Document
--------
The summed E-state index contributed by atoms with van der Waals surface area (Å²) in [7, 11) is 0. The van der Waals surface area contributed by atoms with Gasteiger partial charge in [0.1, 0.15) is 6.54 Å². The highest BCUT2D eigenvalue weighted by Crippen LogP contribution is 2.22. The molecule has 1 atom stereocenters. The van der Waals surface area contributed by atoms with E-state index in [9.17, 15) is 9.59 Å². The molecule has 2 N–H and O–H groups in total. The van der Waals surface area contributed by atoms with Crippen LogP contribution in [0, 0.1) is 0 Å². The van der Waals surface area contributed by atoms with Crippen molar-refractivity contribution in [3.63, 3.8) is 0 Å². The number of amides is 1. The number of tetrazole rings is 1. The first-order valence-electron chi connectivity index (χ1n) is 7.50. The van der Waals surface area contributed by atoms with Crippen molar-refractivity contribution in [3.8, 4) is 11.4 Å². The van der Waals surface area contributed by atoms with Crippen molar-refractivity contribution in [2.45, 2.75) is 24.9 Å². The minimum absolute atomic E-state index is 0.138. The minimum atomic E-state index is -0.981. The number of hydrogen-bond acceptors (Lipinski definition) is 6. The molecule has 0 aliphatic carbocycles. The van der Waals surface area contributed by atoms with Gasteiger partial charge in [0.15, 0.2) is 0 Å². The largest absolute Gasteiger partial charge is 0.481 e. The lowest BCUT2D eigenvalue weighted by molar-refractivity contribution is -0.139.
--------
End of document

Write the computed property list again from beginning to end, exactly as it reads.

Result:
The summed E-state index contributed by atoms with van der Waals surface area (Å²) in [7, 11) is 0. The van der Waals surface area contributed by atoms with Gasteiger partial charge in [0.1, 0.15) is 6.54 Å². The highest BCUT2D eigenvalue weighted by Crippen LogP contribution is 2.22. The molecule has 1 atom stereocenters. The van der Waals surface area contributed by atoms with E-state index in [9.17, 15) is 9.59 Å². The molecule has 2 N–H and O–H groups in total. The van der Waals surface area contributed by atoms with Crippen LogP contribution in [0, 0.1) is 0 Å². The van der Waals surface area contributed by atoms with Crippen molar-refractivity contribution in [3.63, 3.8) is 0 Å². The number of amides is 1. The number of tetrazole rings is 1. The first-order valence-electron chi connectivity index (χ1n) is 7.50. The van der Waals surface area contributed by atoms with Crippen molar-refractivity contribution in [3.8, 4) is 11.4 Å². The van der Waals surface area contributed by atoms with Crippen molar-refractivity contribution in [2.45, 2.75) is 24.9 Å². The minimum absolute atomic E-state index is 0.138. The minimum atomic E-state index is -0.981. The number of hydrogen-bond acceptors (Lipinski definition) is 6. The molecule has 0 aliphatic carbocycles. The van der Waals surface area contributed by atoms with Gasteiger partial charge in [0.15, 0.2) is 0 Å². The largest absolute Gasteiger partial charge is 0.481 e. The lowest BCUT2D eigenvalue weighted by molar-refractivity contribution is -0.139.